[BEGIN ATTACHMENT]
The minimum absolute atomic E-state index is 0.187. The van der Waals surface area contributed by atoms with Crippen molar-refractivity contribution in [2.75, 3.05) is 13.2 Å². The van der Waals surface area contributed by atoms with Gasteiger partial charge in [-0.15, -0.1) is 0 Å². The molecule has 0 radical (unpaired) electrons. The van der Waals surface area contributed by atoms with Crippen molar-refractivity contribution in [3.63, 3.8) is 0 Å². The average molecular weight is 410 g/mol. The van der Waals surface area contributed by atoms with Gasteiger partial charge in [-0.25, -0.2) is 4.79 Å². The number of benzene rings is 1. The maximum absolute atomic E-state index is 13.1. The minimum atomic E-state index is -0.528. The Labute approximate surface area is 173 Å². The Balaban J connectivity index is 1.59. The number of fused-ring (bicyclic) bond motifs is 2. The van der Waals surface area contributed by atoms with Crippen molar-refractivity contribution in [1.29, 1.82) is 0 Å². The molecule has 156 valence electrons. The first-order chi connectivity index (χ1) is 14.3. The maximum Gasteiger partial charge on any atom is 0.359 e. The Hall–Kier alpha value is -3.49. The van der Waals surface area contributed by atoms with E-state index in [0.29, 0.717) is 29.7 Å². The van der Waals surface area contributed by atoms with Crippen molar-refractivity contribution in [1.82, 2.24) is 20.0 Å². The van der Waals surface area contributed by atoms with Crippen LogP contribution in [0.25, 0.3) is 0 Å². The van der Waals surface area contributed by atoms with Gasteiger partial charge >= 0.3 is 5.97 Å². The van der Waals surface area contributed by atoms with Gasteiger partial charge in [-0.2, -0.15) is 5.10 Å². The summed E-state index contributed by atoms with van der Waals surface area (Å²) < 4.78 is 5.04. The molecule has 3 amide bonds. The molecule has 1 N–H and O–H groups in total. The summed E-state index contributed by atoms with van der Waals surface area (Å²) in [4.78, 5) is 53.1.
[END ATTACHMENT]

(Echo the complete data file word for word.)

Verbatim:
The minimum absolute atomic E-state index is 0.187. The van der Waals surface area contributed by atoms with Crippen molar-refractivity contribution in [2.75, 3.05) is 13.2 Å². The van der Waals surface area contributed by atoms with Gasteiger partial charge in [-0.15, -0.1) is 0 Å². The molecule has 0 radical (unpaired) electrons. The van der Waals surface area contributed by atoms with Crippen molar-refractivity contribution in [3.63, 3.8) is 0 Å². The average molecular weight is 410 g/mol. The van der Waals surface area contributed by atoms with Gasteiger partial charge in [-0.25, -0.2) is 4.79 Å². The number of benzene rings is 1. The maximum absolute atomic E-state index is 13.1. The minimum atomic E-state index is -0.528. The Labute approximate surface area is 173 Å². The Balaban J connectivity index is 1.59. The number of fused-ring (bicyclic) bond motifs is 2. The van der Waals surface area contributed by atoms with Crippen molar-refractivity contribution in [1.29, 1.82) is 0 Å². The molecule has 156 valence electrons. The first-order chi connectivity index (χ1) is 14.3. The maximum Gasteiger partial charge on any atom is 0.359 e. The Hall–Kier alpha value is -3.49. The van der Waals surface area contributed by atoms with E-state index in [0.29, 0.717) is 29.7 Å². The van der Waals surface area contributed by atoms with Crippen molar-refractivity contribution in [1.82, 2.24) is 20.0 Å². The van der Waals surface area contributed by atoms with Crippen LogP contribution in [0.25, 0.3) is 0 Å². The van der Waals surface area contributed by atoms with Gasteiger partial charge >= 0.3 is 5.97 Å². The van der Waals surface area contributed by atoms with Gasteiger partial charge in [-0.2, -0.15) is 5.10 Å². The summed E-state index contributed by atoms with van der Waals surface area (Å²) < 4.78 is 5.04. The molecule has 3 amide bonds. The molecule has 1 N–H and O–H groups in total. The summed E-state index contributed by atoms with van der Waals surface area (Å²) in [4.78, 5) is 53.1.